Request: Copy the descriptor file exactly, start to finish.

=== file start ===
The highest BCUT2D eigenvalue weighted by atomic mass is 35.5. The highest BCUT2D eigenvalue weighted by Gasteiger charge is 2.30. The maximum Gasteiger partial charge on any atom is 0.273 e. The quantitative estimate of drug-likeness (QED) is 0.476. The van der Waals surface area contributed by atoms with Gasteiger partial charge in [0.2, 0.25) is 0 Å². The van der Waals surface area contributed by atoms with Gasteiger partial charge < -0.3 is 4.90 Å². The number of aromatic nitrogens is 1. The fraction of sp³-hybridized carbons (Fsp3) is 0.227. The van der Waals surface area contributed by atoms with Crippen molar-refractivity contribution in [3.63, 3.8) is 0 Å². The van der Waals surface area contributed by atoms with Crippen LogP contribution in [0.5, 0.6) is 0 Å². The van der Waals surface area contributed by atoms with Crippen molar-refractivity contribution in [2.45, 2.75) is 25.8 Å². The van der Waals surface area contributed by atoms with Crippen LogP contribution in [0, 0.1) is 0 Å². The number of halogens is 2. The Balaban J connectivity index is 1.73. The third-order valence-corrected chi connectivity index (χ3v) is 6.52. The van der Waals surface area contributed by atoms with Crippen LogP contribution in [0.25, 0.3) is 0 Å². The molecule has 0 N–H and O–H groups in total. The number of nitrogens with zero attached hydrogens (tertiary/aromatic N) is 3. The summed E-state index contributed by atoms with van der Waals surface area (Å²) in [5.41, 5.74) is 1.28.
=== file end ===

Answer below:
The highest BCUT2D eigenvalue weighted by atomic mass is 35.5. The highest BCUT2D eigenvalue weighted by Gasteiger charge is 2.30. The maximum Gasteiger partial charge on any atom is 0.273 e. The quantitative estimate of drug-likeness (QED) is 0.476. The van der Waals surface area contributed by atoms with Gasteiger partial charge in [0.2, 0.25) is 0 Å². The van der Waals surface area contributed by atoms with Gasteiger partial charge < -0.3 is 4.90 Å². The number of aromatic nitrogens is 1. The fraction of sp³-hybridized carbons (Fsp3) is 0.227. The van der Waals surface area contributed by atoms with Crippen molar-refractivity contribution in [3.63, 3.8) is 0 Å². The van der Waals surface area contributed by atoms with Crippen LogP contribution in [0.5, 0.6) is 0 Å². The van der Waals surface area contributed by atoms with Crippen molar-refractivity contribution in [2.45, 2.75) is 25.8 Å². The van der Waals surface area contributed by atoms with Crippen LogP contribution in [0, 0.1) is 0 Å². The number of halogens is 2. The Balaban J connectivity index is 1.73. The third-order valence-corrected chi connectivity index (χ3v) is 6.52. The van der Waals surface area contributed by atoms with Crippen LogP contribution in [0.25, 0.3) is 0 Å². The molecule has 0 N–H and O–H groups in total. The number of nitrogens with zero attached hydrogens (tertiary/aromatic N) is 3. The summed E-state index contributed by atoms with van der Waals surface area (Å²) in [5.41, 5.74) is 1.28.